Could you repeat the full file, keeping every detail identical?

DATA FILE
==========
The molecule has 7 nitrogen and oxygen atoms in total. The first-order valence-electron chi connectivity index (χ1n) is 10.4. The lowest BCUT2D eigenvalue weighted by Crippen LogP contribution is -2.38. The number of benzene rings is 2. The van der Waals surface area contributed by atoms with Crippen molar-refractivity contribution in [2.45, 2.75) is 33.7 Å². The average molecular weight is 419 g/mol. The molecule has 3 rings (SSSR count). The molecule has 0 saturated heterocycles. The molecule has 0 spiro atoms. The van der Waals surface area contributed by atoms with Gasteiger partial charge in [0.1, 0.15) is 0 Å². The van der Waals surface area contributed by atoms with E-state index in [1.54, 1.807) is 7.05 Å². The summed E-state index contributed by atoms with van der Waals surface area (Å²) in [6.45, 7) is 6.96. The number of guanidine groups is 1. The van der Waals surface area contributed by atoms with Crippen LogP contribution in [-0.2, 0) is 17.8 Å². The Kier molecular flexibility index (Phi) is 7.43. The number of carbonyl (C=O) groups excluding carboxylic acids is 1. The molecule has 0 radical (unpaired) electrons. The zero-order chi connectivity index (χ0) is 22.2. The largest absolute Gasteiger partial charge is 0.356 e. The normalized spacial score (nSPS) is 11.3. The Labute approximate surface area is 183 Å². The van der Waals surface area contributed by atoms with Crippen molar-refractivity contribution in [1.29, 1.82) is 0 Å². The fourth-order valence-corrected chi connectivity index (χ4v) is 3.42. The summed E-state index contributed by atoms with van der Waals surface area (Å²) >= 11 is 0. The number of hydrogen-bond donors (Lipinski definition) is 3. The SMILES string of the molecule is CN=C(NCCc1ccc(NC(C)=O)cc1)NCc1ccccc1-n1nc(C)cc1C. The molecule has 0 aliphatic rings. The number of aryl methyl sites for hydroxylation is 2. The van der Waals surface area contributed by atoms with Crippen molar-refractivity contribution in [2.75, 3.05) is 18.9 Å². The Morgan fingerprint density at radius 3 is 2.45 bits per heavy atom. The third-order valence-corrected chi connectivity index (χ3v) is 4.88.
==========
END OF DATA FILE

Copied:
The molecule has 7 nitrogen and oxygen atoms in total. The first-order valence-electron chi connectivity index (χ1n) is 10.4. The lowest BCUT2D eigenvalue weighted by Crippen LogP contribution is -2.38. The number of benzene rings is 2. The van der Waals surface area contributed by atoms with Crippen molar-refractivity contribution in [2.45, 2.75) is 33.7 Å². The average molecular weight is 419 g/mol. The molecule has 3 rings (SSSR count). The molecule has 0 saturated heterocycles. The molecule has 0 spiro atoms. The van der Waals surface area contributed by atoms with Gasteiger partial charge in [0.1, 0.15) is 0 Å². The van der Waals surface area contributed by atoms with E-state index in [1.54, 1.807) is 7.05 Å². The summed E-state index contributed by atoms with van der Waals surface area (Å²) in [6.45, 7) is 6.96. The number of guanidine groups is 1. The van der Waals surface area contributed by atoms with Crippen LogP contribution in [-0.2, 0) is 17.8 Å². The Kier molecular flexibility index (Phi) is 7.43. The number of carbonyl (C=O) groups excluding carboxylic acids is 1. The molecule has 0 radical (unpaired) electrons. The zero-order chi connectivity index (χ0) is 22.2. The largest absolute Gasteiger partial charge is 0.356 e. The normalized spacial score (nSPS) is 11.3. The Labute approximate surface area is 183 Å². The van der Waals surface area contributed by atoms with Crippen molar-refractivity contribution in [1.29, 1.82) is 0 Å². The fourth-order valence-corrected chi connectivity index (χ4v) is 3.42. The summed E-state index contributed by atoms with van der Waals surface area (Å²) >= 11 is 0. The number of hydrogen-bond donors (Lipinski definition) is 3. The SMILES string of the molecule is CN=C(NCCc1ccc(NC(C)=O)cc1)NCc1ccccc1-n1nc(C)cc1C. The molecule has 0 aliphatic rings. The number of aryl methyl sites for hydroxylation is 2. The van der Waals surface area contributed by atoms with Crippen molar-refractivity contribution in [2.75, 3.05) is 18.9 Å². The Morgan fingerprint density at radius 3 is 2.45 bits per heavy atom. The third-order valence-corrected chi connectivity index (χ3v) is 4.88.